Before her father George passed away in 1990, Mira Nakashima, “only 74,” spent 20 years as his apprentice at their family’s Nakashima woodworking studios in New Hope, Pennsylvania. The training was of the Stotan variety: Her father spoke little to her, expected her to learn by doing, demanded long hours, and was more apt to point out her mistakes than to offer praise. The idea of reaching perfection was borderline mythical, a bull’s-eye that one aimed at but could never quite hit. Now Mira says that, after 47 years, including the last 26 as the Nakashima studio master, she’s finally beginning to hit her stride.
She works six days a week, sometimes seven, a fatigue-inducing standard driven into her by George, who worked almost every day of his career until he had a stroke and eventually died at age 85. Observing Mira’s dedication can make one wonder: What is truly required to master one’s craft? And, bracingly, is it worth the trouble?
While George’s teaching style might be seen as dangerously tough, the approach allowed him to become one of America’s master furniture craftsmen, despite some serious hardships. A graduate of Massachusetts Institute of Technology, he lived in Seattle with his wife, Marion, and Mira until 1942, when they were forced to move to an internment camp in the Idaho desert. “In camp, he and a Japanese carpenter were given the job of trying to make our living quarters more livable, and they had to use whatever materials were lying around: leftover construction lumber, packing boxes, crates,” says Mira, a newborn at the time.
After the family left the camp in 1943, they made their way to New Hope, where the architect Antonin Raymond — who sponsored the family to get them out of the camp — owned some land. “Dad was not allowed to do architecture with Mr. Raymond, but he was employed as a chicken farmer and was allowed to make furniture in the milk house,” says Mira. “He didn’t have money, so he went to the lumberyard and scrounged for leftovers.” Using discarded pieces as his canvas, George began to celebrate the imperfections found in wood, like the cracks and knotholes. Rather than smooth them out, he left the imperfections in, and that became his signature style in his tables, chairs, and other pieces of furniture.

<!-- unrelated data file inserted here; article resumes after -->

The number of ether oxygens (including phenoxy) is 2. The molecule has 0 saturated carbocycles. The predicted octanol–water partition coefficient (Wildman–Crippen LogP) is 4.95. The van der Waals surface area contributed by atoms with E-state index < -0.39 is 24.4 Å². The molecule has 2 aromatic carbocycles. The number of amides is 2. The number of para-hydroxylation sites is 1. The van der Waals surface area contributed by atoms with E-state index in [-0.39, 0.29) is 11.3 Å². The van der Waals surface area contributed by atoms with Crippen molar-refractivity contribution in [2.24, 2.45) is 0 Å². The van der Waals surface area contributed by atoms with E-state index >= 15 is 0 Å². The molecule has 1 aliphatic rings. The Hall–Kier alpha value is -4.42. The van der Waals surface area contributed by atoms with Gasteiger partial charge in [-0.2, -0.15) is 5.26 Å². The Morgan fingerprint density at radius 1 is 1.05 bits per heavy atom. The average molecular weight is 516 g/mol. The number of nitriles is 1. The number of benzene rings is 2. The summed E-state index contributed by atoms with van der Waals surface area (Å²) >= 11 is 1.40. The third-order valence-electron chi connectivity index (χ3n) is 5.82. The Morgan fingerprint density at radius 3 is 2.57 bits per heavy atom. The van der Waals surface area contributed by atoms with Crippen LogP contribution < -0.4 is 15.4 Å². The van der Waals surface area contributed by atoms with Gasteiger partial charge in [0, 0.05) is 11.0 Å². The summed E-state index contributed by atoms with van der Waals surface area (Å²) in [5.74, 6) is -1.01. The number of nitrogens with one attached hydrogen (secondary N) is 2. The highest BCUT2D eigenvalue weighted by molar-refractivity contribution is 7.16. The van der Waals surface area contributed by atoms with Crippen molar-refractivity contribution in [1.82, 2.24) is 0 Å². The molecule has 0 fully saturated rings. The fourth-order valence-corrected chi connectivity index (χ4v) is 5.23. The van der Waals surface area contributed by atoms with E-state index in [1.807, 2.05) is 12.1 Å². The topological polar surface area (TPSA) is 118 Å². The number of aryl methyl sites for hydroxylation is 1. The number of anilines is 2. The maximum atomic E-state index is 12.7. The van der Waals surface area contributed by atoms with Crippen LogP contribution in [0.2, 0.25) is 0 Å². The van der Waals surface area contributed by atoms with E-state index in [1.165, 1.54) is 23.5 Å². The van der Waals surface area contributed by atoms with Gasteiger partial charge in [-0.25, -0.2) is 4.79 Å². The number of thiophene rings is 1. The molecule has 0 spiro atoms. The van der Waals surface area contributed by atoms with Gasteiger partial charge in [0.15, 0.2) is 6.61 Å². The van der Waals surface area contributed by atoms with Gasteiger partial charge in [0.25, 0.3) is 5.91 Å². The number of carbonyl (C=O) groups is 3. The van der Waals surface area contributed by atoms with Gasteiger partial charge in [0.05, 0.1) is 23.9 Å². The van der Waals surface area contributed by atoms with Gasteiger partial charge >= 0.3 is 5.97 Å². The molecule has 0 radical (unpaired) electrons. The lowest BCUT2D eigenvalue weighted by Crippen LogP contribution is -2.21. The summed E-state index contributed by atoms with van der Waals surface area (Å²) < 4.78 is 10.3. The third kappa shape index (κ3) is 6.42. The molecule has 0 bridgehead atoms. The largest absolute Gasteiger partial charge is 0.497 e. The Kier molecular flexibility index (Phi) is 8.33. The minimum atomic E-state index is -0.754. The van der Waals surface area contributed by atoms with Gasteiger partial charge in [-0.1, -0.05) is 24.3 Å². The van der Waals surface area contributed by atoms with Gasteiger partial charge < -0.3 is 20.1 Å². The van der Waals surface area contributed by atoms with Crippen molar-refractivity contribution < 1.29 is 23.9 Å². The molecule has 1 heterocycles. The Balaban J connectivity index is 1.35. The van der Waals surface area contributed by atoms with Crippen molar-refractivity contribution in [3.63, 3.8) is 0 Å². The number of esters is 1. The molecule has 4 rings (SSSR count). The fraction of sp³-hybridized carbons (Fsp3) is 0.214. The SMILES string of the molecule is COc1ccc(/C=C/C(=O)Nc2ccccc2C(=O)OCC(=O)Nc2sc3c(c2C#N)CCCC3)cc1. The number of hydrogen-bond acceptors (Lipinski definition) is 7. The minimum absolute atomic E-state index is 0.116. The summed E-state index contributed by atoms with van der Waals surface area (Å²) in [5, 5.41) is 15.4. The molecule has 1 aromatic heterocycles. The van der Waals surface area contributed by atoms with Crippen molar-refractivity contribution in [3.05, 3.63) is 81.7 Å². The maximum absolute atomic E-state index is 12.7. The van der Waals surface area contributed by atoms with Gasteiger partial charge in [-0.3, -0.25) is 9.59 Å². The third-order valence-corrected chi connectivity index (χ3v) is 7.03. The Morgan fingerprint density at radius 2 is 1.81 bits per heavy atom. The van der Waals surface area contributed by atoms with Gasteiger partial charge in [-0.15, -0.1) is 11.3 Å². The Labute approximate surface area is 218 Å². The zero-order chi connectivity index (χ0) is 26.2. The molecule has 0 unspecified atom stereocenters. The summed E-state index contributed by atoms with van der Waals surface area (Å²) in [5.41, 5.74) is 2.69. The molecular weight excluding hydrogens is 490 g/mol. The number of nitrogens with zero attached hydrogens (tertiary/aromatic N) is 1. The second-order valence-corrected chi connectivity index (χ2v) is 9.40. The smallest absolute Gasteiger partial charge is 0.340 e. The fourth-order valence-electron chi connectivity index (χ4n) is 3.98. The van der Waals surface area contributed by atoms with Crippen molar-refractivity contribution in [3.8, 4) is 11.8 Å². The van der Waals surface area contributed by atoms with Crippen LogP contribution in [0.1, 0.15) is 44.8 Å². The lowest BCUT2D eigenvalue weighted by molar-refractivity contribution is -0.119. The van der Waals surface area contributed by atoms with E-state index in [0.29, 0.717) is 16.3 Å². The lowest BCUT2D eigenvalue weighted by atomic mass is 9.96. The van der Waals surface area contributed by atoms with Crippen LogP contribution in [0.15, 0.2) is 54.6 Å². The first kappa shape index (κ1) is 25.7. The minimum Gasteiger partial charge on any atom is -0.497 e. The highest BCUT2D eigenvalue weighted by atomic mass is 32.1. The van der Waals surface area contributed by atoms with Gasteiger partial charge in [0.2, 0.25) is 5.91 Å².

George Nakashima at his workshop.
When George found a three-acre property nearby, he negotiated a work-for-land deal with the owner. “We lived in a tent while Dad built our home,” says Mira. Today Mira works on the same wooded acreage, which consists of 14 buildings, from that first home George built to the design and construction studios. Ever since her father passed away, Mira has managed the entire woodworking operation, overseeing the handful of craftsmen and ushering in the next chapters of her family’s business.
Here, Mira opens up about what it was like to learn the craft from her father, the importance of toiling away for years without feeling the need to be applauded for your output, and why she hasn’t handed the family business over to her children.
What is more important for an artist to do, respect the tradition before them or develop their own style? Why?
Keeping in mind that art is not a product of the ego but a result of being open to divine inspiration, one usually builds on what one has learned in the past that works well and resonates from within. In Western culture, following a tradition is not a respected path, but in most Eastern traditions it is the only way to go. I remember a conversation I had with a Japanese colleague after my father died and I wasn’t sure what to do next, and he told me that in Japan, there are three ways of carrying on a tradition: One, the path of the tea ceremony, in which one spends years trying to learn what the master knows, following exactly what he does until it becomes second nature and you are also ready to teach the tradition. Two, the path of the kabuki actor, in which the inheritor of a name may not necessarily be a family member, but has similar talents, and may assume a role completely different from that of his predecessor. Three, the path of ikebana (flower arrangement), in which one is expected to learn everything from the master but is also expected to create some “branch” of the tradition based on the original “trunk” before he/she is also recognized as a master. My friend thought that the third path was probably the one I should follow.
Art is not a product of the ego but a result of being open to divine inspiration.